Debris fields left behind by Tuesday's deadly mudslides are highlighted in blue

A new map created internally by emergency assessment teams and obtained by the Independent reveals where the worst of the devastation and death wrought by the Montecito mudslides was concentrated.

The bulk of the flash flooding and debris flows that killed at least 20 people and destroyed dozens of homes barreled along Montecito, San Ysidro, and Romero creeks. The map’s highlighted pathways ― which begin in the foothills just north of the community, snake all the way through town, and terminate at Highway 101 ― closely mirror those featured in a forecast map drawn last week that predicted where flash flooding and mudslides would occur.

Santa Barbara flood control experts created a map where mudslides and debris flows were likely to occur.

Tom Fayram, Santa Barbara County’s deputy public works director, explained Saturday that debris flows tend to form over a large swath of upland terrain before tributaries focus them into narrower lanes. They then look for paths of least resistance, such as roads and creek beds, gathering volume and momentum along the way. The avalanches of mud and rock can steam downhill as fast as 35-40 miles per hour.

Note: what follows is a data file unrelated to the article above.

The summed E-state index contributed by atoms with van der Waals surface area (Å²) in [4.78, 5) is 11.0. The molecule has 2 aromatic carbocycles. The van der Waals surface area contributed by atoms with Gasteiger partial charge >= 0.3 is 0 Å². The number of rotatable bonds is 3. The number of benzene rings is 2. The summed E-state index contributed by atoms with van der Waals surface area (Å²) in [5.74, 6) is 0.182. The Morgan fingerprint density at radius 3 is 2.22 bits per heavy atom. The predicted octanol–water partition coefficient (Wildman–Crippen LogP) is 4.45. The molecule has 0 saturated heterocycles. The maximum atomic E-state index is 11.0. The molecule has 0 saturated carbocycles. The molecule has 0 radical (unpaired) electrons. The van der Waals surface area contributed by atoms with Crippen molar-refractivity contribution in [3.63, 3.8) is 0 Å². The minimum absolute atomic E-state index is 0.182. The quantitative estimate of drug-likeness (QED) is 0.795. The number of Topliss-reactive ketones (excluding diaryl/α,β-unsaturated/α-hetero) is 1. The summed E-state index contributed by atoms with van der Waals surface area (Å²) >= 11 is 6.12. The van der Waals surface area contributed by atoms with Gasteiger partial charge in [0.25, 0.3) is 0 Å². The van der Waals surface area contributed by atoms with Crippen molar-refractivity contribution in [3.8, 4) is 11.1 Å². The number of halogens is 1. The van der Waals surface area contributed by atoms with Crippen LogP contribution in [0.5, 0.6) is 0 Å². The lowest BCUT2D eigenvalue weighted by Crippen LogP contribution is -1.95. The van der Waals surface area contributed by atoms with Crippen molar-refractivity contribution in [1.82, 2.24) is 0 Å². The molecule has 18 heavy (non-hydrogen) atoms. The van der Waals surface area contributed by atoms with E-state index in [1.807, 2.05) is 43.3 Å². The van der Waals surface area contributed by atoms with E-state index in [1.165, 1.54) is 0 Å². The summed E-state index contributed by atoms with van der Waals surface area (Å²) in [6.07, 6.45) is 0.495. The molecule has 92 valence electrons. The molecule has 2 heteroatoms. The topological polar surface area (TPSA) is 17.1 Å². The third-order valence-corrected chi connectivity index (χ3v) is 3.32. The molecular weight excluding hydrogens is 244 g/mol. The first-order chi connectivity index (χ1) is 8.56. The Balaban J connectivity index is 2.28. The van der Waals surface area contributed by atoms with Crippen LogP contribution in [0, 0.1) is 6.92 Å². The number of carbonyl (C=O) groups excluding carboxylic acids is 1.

The Sunday before Tuesday’s storm, county officials announced mandatory evacuation orders for Montecito neighborhoods north of Highway 192. Voluntary evacuation advisories were issued south of the 192. The area’s topography and creek corridors did not appear to be reflected in the final evacuation zone mapping, which closely resembled evacuation maps created during the Thomas Fire.

Evacuation orders were issued the morning of Sunday, January 7. The mandatory (in red) and voluntary (in yellow) evacuation zones were separated by Highway 192.

Some of the homes and streets hit hardest in the mudslides lie below the highway, and several deaths occured in the voluntary areas near Montecito, San Ysidro, and Romero creeks. The family of Josie Gower, who lived in a voluntary zone on East Valley Road, wondered in a Los Angeles Times article why she wasn’t told to leave. “She lived next to a creek,” her son-in-law told Times reporters. “It must be hard for them to predict what’s going to happen, but it does seem like there’s been a huge mistake.”

Evacuation areas are created and enforced by the Santa Barbara Sheriff’s Office, which consults with scientists, emergency planners, and flood control experts to draw the final boundaries. All questions about the information and decision making that went into creating the maps used to protect Montecito residents from Tuesday’s storm are being referred to the department. No responses have been provided.


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